test environments of various financial applications, communication solutions, CRM and other IT for IT support systems.


The bank has over the years built its entire technology infrastructure highly stable and robust. It has recently set up a hotsite for Core Banking System (CBS) to bring down the recovery time objective (RTO) to less than an hour, in the event of any CBS outage at the primary site. “As you know the implementation of BaNCS in the bank and the associate banks constitutes the largest centralized core system implementaion ever undertaken in the world. Today, there is network latency between the primary site and the DR sites for data replication. We have been able to reduce the recovery point objective (RPO) to near zero. There is virtually no data loss. Hot site is almost realtime replication of the CBS data. The network is so efficient between two sites that the network latency is less than 10 milliseconds. The hot site is like our production site and there is automatic failover in case of any glitches in production site. The maximum downtime for a switchover to hot site has now been reduced to 40 minutes with no data loss from 4 hours earlier to switch to DR. The downtime in case we have to switch to the DR site is 2 hours with virtually no data loss. The RPO as I said is zero,” says Bhasin. To have a better management of data center services, stability and robustness, the bank is envisioning to consolidate co-location data centers.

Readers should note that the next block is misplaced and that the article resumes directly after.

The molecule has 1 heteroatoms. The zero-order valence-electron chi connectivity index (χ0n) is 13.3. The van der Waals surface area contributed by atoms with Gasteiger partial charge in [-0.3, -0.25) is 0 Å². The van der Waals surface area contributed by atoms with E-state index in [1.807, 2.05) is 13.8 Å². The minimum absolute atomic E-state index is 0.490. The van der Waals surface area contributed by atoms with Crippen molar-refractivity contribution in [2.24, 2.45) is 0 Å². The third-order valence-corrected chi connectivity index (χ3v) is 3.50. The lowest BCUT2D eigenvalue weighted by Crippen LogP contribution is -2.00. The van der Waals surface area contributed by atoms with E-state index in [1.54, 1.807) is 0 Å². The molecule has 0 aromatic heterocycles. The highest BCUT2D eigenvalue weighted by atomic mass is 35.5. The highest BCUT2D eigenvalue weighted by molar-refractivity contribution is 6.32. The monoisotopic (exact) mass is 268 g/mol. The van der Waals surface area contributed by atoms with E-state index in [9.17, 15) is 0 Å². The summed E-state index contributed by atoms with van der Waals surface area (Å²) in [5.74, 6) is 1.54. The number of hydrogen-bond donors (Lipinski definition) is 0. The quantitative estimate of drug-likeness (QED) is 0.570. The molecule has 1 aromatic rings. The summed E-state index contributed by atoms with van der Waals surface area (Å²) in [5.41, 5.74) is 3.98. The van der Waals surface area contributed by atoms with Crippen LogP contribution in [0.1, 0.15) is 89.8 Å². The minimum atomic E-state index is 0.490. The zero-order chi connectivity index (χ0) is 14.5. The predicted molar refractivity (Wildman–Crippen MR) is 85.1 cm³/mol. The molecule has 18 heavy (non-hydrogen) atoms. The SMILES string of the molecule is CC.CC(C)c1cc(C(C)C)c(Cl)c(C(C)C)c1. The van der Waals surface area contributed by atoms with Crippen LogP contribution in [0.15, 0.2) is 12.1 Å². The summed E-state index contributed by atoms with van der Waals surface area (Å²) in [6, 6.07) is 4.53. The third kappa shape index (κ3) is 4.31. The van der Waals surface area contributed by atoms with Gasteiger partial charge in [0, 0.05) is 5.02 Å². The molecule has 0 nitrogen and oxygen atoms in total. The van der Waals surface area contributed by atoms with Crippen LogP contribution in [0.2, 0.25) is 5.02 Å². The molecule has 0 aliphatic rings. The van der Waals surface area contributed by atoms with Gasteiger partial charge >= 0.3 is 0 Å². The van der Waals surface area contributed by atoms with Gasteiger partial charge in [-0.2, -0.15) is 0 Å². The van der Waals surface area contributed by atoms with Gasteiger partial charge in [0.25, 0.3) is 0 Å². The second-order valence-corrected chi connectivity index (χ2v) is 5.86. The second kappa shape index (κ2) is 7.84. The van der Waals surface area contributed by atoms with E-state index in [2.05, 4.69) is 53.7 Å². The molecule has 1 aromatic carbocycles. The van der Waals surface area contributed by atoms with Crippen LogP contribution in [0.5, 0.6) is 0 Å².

The bank periodically undertakes DR drills for failsafe/redundancy checks of its CBS and channel applications and infrastructure – the mobile/internet banking, ATMs/POS and contact center. Bhasin says earlier, the ATM down time used to be around 2.5 hours in the event of switch over to DR, which has now been successfully brought down to less than an hour. “We are working on to highly available internet/mobile banking architecture, which will have minimum
or no down time for these applications. Quarterly and half-yearly DR drills are performed for individual applications and entire data center. For channels like internet banking and ATMs, even one- hour outage can be quite bothersome for the customers and the bank is making initiatives to bring down the outage time in the event of switchover to DR and to minimize the impact,” says Bhasin.

“Mind you, we have some 2.5 crore internet banking customers and some 5 lakh log-ins are made in one hour on an average. The SBI internet banking site can well be described as Google of India in terms of number of log-ins. In these circumstances, it is imperative that we have a good response time too in order not to inconvenience the customers. We have been able to bring this down internet banking response time of transactions from an earlier 10-12 seconds to 5-7 seconds,” he elaborates.